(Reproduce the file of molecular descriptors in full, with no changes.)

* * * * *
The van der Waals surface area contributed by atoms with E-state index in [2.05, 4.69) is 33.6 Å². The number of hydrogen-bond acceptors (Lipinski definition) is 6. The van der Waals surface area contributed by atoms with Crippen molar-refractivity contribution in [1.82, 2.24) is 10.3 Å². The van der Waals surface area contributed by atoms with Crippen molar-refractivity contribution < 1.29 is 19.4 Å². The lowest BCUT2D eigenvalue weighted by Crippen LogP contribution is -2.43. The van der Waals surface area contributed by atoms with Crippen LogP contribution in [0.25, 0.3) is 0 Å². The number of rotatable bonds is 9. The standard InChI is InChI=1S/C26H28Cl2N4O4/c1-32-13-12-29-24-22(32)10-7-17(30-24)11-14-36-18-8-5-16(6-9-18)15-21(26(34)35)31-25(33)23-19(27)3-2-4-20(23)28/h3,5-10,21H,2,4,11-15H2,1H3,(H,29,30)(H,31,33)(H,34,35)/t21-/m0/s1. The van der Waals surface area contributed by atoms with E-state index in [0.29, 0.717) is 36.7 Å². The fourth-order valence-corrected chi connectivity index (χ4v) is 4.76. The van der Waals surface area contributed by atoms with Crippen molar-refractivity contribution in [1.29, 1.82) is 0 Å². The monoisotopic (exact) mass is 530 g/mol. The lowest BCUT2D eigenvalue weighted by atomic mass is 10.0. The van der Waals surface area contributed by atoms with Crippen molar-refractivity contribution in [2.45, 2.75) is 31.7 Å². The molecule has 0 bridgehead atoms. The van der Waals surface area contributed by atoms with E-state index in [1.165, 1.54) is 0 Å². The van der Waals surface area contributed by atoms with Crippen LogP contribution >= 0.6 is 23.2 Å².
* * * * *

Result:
The van der Waals surface area contributed by atoms with E-state index in [2.05, 4.69) is 33.6 Å². The number of hydrogen-bond acceptors (Lipinski definition) is 6. The van der Waals surface area contributed by atoms with Crippen molar-refractivity contribution in [1.82, 2.24) is 10.3 Å². The van der Waals surface area contributed by atoms with Crippen molar-refractivity contribution < 1.29 is 19.4 Å². The lowest BCUT2D eigenvalue weighted by Crippen LogP contribution is -2.43. The van der Waals surface area contributed by atoms with Crippen LogP contribution in [0.25, 0.3) is 0 Å². The number of rotatable bonds is 9. The standard InChI is InChI=1S/C26H28Cl2N4O4/c1-32-13-12-29-24-22(32)10-7-17(30-24)11-14-36-18-8-5-16(6-9-18)15-21(26(34)35)31-25(33)23-19(27)3-2-4-20(23)28/h3,5-10,21H,2,4,11-15H2,1H3,(H,29,30)(H,31,33)(H,34,35)/t21-/m0/s1. The van der Waals surface area contributed by atoms with E-state index in [0.29, 0.717) is 36.7 Å². The fourth-order valence-corrected chi connectivity index (χ4v) is 4.76. The van der Waals surface area contributed by atoms with Crippen molar-refractivity contribution in [1.29, 1.82) is 0 Å². The monoisotopic (exact) mass is 530 g/mol. The lowest BCUT2D eigenvalue weighted by atomic mass is 10.0. The van der Waals surface area contributed by atoms with Crippen molar-refractivity contribution in [2.45, 2.75) is 31.7 Å². The molecule has 0 bridgehead atoms. The van der Waals surface area contributed by atoms with E-state index in [1.165, 1.54) is 0 Å². The van der Waals surface area contributed by atoms with Crippen LogP contribution >= 0.6 is 23.2 Å².